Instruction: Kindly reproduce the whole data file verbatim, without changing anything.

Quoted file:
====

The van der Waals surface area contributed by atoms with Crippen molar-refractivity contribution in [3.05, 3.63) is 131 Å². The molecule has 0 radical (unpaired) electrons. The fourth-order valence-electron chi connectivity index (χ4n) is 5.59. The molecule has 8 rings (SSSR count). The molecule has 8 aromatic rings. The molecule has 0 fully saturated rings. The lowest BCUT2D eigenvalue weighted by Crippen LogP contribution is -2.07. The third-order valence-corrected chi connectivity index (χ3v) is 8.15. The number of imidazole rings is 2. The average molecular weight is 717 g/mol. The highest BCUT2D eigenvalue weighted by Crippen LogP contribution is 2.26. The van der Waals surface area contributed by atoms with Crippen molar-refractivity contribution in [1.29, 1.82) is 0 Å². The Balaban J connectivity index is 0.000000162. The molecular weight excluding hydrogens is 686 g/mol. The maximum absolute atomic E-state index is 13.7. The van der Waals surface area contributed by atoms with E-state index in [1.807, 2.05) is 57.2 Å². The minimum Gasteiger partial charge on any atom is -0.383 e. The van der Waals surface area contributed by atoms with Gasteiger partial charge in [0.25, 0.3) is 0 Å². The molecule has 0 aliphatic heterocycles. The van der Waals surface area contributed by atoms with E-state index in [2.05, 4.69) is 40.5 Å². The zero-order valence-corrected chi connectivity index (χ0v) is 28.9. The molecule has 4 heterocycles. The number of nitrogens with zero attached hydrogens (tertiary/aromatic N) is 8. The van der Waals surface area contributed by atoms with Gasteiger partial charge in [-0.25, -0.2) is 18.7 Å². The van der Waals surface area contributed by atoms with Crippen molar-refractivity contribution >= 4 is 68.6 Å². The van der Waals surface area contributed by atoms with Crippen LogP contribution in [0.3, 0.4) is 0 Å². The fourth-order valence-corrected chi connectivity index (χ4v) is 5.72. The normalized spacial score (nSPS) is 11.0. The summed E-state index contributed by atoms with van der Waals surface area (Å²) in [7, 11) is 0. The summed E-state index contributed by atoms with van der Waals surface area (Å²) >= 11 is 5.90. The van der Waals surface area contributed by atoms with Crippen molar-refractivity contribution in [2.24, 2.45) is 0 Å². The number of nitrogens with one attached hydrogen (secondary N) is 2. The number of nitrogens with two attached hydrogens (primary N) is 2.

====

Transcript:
The van der Waals surface area contributed by atoms with Crippen molar-refractivity contribution in [3.05, 3.63) is 131 Å². The molecule has 0 radical (unpaired) electrons. The fourth-order valence-electron chi connectivity index (χ4n) is 5.59. The molecule has 8 rings (SSSR count). The molecule has 8 aromatic rings. The molecule has 0 fully saturated rings. The lowest BCUT2D eigenvalue weighted by Crippen LogP contribution is -2.07. The third-order valence-corrected chi connectivity index (χ3v) is 8.15. The number of imidazole rings is 2. The average molecular weight is 717 g/mol. The highest BCUT2D eigenvalue weighted by Crippen LogP contribution is 2.26. The van der Waals surface area contributed by atoms with Crippen molar-refractivity contribution in [1.29, 1.82) is 0 Å². The Balaban J connectivity index is 0.000000162. The molecular weight excluding hydrogens is 686 g/mol. The maximum absolute atomic E-state index is 13.7. The van der Waals surface area contributed by atoms with E-state index in [1.807, 2.05) is 57.2 Å². The minimum Gasteiger partial charge on any atom is -0.383 e. The van der Waals surface area contributed by atoms with Gasteiger partial charge in [0.25, 0.3) is 0 Å². The molecule has 0 aliphatic heterocycles. The van der Waals surface area contributed by atoms with E-state index in [2.05, 4.69) is 40.5 Å². The zero-order valence-corrected chi connectivity index (χ0v) is 28.9. The molecule has 4 heterocycles. The number of nitrogens with zero attached hydrogens (tertiary/aromatic N) is 8. The van der Waals surface area contributed by atoms with Gasteiger partial charge in [-0.25, -0.2) is 18.7 Å². The van der Waals surface area contributed by atoms with Crippen molar-refractivity contribution >= 4 is 68.6 Å². The van der Waals surface area contributed by atoms with Crippen LogP contribution in [0.3, 0.4) is 0 Å². The fourth-order valence-corrected chi connectivity index (χ4v) is 5.72. The normalized spacial score (nSPS) is 11.0. The summed E-state index contributed by atoms with van der Waals surface area (Å²) in [7, 11) is 0. The summed E-state index contributed by atoms with van der Waals surface area (Å²) >= 11 is 5.90. The van der Waals surface area contributed by atoms with Crippen molar-refractivity contribution in [2.24, 2.45) is 0 Å². The number of nitrogens with one attached hydrogen (secondary N) is 2. The number of nitrogens with two attached hydrogens (primary N) is 2.